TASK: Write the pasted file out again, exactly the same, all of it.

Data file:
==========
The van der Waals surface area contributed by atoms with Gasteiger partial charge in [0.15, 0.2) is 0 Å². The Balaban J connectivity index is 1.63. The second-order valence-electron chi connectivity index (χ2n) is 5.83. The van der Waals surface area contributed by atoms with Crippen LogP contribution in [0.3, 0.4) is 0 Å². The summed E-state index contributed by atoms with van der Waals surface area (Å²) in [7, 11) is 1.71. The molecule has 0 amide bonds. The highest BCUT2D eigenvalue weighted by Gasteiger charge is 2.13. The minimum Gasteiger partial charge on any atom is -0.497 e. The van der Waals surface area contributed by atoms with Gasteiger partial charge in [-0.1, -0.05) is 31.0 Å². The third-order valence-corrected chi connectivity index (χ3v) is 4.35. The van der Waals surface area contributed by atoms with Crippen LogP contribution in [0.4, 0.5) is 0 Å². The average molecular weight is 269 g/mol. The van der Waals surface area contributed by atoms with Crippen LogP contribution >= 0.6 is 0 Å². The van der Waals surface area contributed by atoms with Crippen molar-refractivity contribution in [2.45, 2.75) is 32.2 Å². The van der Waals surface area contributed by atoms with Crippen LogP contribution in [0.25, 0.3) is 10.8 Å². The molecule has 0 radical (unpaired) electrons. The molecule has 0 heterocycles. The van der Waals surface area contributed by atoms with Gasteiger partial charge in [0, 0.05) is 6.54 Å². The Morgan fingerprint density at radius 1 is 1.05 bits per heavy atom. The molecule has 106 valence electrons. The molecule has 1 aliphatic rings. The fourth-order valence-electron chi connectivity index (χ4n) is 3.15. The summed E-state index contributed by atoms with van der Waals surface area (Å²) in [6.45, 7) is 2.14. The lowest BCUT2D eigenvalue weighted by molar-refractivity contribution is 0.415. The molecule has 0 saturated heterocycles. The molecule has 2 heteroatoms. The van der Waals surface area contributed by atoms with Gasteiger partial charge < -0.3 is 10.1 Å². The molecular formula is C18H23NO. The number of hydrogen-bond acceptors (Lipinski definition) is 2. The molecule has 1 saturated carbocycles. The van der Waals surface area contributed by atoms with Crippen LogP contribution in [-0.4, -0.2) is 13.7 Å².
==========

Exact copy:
The van der Waals surface area contributed by atoms with Gasteiger partial charge in [0.15, 0.2) is 0 Å². The Balaban J connectivity index is 1.63. The second-order valence-electron chi connectivity index (χ2n) is 5.83. The van der Waals surface area contributed by atoms with Crippen LogP contribution in [0.3, 0.4) is 0 Å². The summed E-state index contributed by atoms with van der Waals surface area (Å²) in [7, 11) is 1.71. The molecule has 0 amide bonds. The highest BCUT2D eigenvalue weighted by Gasteiger charge is 2.13. The minimum Gasteiger partial charge on any atom is -0.497 e. The van der Waals surface area contributed by atoms with Gasteiger partial charge in [-0.1, -0.05) is 31.0 Å². The third-order valence-corrected chi connectivity index (χ3v) is 4.35. The van der Waals surface area contributed by atoms with Crippen LogP contribution in [0.4, 0.5) is 0 Å². The average molecular weight is 269 g/mol. The van der Waals surface area contributed by atoms with Crippen LogP contribution >= 0.6 is 0 Å². The van der Waals surface area contributed by atoms with Crippen molar-refractivity contribution in [2.45, 2.75) is 32.2 Å². The van der Waals surface area contributed by atoms with Crippen LogP contribution in [0.25, 0.3) is 10.8 Å². The molecule has 0 radical (unpaired) electrons. The molecule has 0 heterocycles. The van der Waals surface area contributed by atoms with Gasteiger partial charge in [0, 0.05) is 6.54 Å². The Morgan fingerprint density at radius 1 is 1.05 bits per heavy atom. The molecule has 106 valence electrons. The molecule has 1 aliphatic rings. The fourth-order valence-electron chi connectivity index (χ4n) is 3.15. The summed E-state index contributed by atoms with van der Waals surface area (Å²) in [6.45, 7) is 2.14. The lowest BCUT2D eigenvalue weighted by molar-refractivity contribution is 0.415. The molecule has 0 saturated heterocycles. The molecule has 2 heteroatoms. The van der Waals surface area contributed by atoms with Gasteiger partial charge < -0.3 is 10.1 Å². The molecular formula is C18H23NO. The number of hydrogen-bond acceptors (Lipinski definition) is 2. The molecule has 1 saturated carbocycles. The van der Waals surface area contributed by atoms with Crippen LogP contribution in [-0.4, -0.2) is 13.7 Å².